Friday, August 19, 2022

How to dart a hyena

Hi all,

It’s been a busy time in Fisi Camp (“fisi” means “hyena” in Swahili for those of you who are new to the blog), so this will be a short and sweet update. We are currently prepping for a massive study on communication and coordination in spotted hyenas (read more here: If all goes well, we will be deploying custom-made collars on all juveniles and adults in our Serena South Clan starting this fall. These collars will record all vocalizations, fine-scale movements, and GPS locations of each individual, allowing us to monitor the clan around the clock for a few months. Very exciting!! 

We are currently finishing up a small pilot project to test out the collars to make sure that everything works. Last month, we deployed collars on two very lucky KCM females (BRGR and BLLN). Here’s a “behind-the-scenes” look into what it takes to get these collars on:

Step 1: Find the hyena. 

This is often easier said than done. Not only do we need to find a specific individual (luckily this time any adult female hyena in KCM clan was good), but we also need to make sure that they are in a “good” darting situation. This means that they are ideally in short grass, away from any water sources, and with no other predators nearby.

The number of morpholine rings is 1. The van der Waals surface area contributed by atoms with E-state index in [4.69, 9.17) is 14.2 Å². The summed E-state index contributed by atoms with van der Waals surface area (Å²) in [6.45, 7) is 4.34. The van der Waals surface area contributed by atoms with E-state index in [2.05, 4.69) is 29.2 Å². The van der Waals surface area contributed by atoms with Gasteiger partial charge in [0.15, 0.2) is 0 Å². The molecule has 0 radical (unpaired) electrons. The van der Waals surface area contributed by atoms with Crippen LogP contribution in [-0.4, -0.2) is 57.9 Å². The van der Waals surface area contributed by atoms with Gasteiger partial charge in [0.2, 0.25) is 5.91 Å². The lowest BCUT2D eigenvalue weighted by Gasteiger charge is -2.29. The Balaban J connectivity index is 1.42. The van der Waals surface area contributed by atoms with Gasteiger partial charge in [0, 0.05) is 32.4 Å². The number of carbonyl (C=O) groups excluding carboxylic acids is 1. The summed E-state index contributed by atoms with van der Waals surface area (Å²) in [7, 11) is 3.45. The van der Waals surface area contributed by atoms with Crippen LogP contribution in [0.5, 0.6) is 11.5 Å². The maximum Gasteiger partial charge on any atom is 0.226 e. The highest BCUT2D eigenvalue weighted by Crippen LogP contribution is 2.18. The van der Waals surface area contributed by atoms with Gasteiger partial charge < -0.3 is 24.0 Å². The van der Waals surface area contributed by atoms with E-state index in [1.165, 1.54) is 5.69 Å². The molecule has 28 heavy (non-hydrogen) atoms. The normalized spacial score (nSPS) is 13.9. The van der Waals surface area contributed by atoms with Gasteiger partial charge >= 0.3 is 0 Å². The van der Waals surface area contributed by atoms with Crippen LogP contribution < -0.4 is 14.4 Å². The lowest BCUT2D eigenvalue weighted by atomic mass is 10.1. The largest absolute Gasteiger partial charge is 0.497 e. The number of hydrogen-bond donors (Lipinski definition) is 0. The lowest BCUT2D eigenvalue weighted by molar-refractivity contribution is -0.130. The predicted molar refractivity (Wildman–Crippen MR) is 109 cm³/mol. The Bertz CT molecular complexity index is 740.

Step 2: Dart the hyena.

This is left to the professionals – we had two vets from Kenyan Wildlife Services who helped us with this step. It is important to note that we darted and handled all individuals with the proper permits. I very highly do NOT recommend that you go out and dart your neighborhood hyena after reading this blog post.

Step 3: Wait for the hyena to go down.

We generally have to wait 10-15 minutes for the anesthetics to work their magic before we can approach the darted individual. On an unrelated note, these drugs also work great as a hyena laxative.

Step 4: Collect biological samples and body measurements.

Dartings give us a unique opportunity to collect critical data about the hyenas that we wouldn’t be able to get from purely observational studies. We generally collect blood, saliva, paste, and hair samples, as well as body and dental measurements.

Step 5: Fit the collar.

Now comes the fun part: attaching our precious collars to the individual. This is a pretty simple step – we just need to ensure that the collar is loose enough to not cause discomfort, but tight enough to not fall off easily. 

Step 6: Let the hyena recover.

Once we’re done collecting our samples and attaching the collar, the vets will administer the antidote. Within 10-20 minutes, the hyena is awake and ready to rumble (with a fancy new necklace!)

Michigan State University | College of Natural Science